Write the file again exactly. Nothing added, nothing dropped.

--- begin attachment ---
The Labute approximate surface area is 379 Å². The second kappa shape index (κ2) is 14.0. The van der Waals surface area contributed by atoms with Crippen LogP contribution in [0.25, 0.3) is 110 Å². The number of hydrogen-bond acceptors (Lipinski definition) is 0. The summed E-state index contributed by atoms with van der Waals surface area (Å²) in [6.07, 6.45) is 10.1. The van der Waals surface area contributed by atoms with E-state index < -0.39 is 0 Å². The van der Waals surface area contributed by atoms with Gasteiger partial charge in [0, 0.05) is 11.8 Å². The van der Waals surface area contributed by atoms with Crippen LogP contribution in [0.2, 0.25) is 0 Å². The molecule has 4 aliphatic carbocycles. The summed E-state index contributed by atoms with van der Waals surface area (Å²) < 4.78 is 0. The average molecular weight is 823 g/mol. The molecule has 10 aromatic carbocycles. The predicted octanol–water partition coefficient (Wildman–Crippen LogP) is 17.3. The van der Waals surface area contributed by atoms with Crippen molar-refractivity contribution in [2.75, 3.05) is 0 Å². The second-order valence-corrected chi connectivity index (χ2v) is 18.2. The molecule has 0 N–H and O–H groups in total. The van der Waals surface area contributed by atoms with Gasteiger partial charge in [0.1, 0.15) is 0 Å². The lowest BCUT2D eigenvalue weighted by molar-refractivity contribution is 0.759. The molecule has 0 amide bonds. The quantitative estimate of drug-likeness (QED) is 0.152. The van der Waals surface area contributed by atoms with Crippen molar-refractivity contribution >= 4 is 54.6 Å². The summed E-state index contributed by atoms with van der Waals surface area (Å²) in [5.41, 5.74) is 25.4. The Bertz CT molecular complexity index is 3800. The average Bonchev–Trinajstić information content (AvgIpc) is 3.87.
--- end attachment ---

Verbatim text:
The Labute approximate surface area is 379 Å². The second kappa shape index (κ2) is 14.0. The van der Waals surface area contributed by atoms with Crippen LogP contribution in [0.25, 0.3) is 110 Å². The number of hydrogen-bond acceptors (Lipinski definition) is 0. The summed E-state index contributed by atoms with van der Waals surface area (Å²) in [6.07, 6.45) is 10.1. The van der Waals surface area contributed by atoms with E-state index < -0.39 is 0 Å². The van der Waals surface area contributed by atoms with Gasteiger partial charge in [0, 0.05) is 11.8 Å². The van der Waals surface area contributed by atoms with Crippen LogP contribution in [0.2, 0.25) is 0 Å². The molecule has 4 aliphatic carbocycles. The summed E-state index contributed by atoms with van der Waals surface area (Å²) < 4.78 is 0. The average molecular weight is 823 g/mol. The molecule has 10 aromatic carbocycles. The predicted octanol–water partition coefficient (Wildman–Crippen LogP) is 17.3. The van der Waals surface area contributed by atoms with Crippen molar-refractivity contribution in [2.75, 3.05) is 0 Å². The second-order valence-corrected chi connectivity index (χ2v) is 18.2. The molecule has 0 N–H and O–H groups in total. The van der Waals surface area contributed by atoms with Gasteiger partial charge in [0.1, 0.15) is 0 Å². The lowest BCUT2D eigenvalue weighted by molar-refractivity contribution is 0.759. The molecule has 0 amide bonds. The quantitative estimate of drug-likeness (QED) is 0.152. The van der Waals surface area contributed by atoms with Crippen molar-refractivity contribution >= 4 is 54.6 Å². The summed E-state index contributed by atoms with van der Waals surface area (Å²) in [5.41, 5.74) is 25.4. The Bertz CT molecular complexity index is 3800. The average Bonchev–Trinajstić information content (AvgIpc) is 3.87.